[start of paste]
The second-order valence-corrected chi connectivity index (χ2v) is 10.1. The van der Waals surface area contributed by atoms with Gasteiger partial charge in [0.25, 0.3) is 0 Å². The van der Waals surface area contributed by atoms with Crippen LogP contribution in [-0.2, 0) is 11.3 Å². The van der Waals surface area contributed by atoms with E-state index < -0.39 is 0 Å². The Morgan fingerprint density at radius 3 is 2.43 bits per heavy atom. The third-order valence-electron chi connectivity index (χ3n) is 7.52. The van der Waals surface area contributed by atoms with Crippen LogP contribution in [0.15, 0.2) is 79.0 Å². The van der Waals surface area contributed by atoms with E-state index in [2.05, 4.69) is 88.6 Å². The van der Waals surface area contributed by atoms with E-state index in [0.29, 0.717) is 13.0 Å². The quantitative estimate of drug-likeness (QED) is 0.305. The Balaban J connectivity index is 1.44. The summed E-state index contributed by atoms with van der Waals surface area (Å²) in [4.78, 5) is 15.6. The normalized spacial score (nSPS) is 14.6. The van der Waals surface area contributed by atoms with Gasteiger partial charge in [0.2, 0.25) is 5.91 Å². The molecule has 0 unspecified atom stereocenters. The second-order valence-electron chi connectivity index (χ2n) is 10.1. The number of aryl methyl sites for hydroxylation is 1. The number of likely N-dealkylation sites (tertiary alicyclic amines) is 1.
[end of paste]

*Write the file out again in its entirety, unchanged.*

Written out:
The second-order valence-corrected chi connectivity index (χ2v) is 10.1. The van der Waals surface area contributed by atoms with Gasteiger partial charge in [0.25, 0.3) is 0 Å². The van der Waals surface area contributed by atoms with Crippen LogP contribution in [-0.2, 0) is 11.3 Å². The van der Waals surface area contributed by atoms with E-state index < -0.39 is 0 Å². The Morgan fingerprint density at radius 3 is 2.43 bits per heavy atom. The third-order valence-electron chi connectivity index (χ3n) is 7.52. The van der Waals surface area contributed by atoms with Crippen LogP contribution in [0.15, 0.2) is 79.0 Å². The van der Waals surface area contributed by atoms with E-state index in [2.05, 4.69) is 88.6 Å². The van der Waals surface area contributed by atoms with E-state index in [0.29, 0.717) is 13.0 Å². The quantitative estimate of drug-likeness (QED) is 0.305. The Balaban J connectivity index is 1.44. The summed E-state index contributed by atoms with van der Waals surface area (Å²) in [4.78, 5) is 15.6. The normalized spacial score (nSPS) is 14.6. The van der Waals surface area contributed by atoms with Gasteiger partial charge in [0.2, 0.25) is 5.91 Å². The molecule has 0 unspecified atom stereocenters. The second-order valence-electron chi connectivity index (χ2n) is 10.1. The number of aryl methyl sites for hydroxylation is 1. The number of likely N-dealkylation sites (tertiary alicyclic amines) is 1.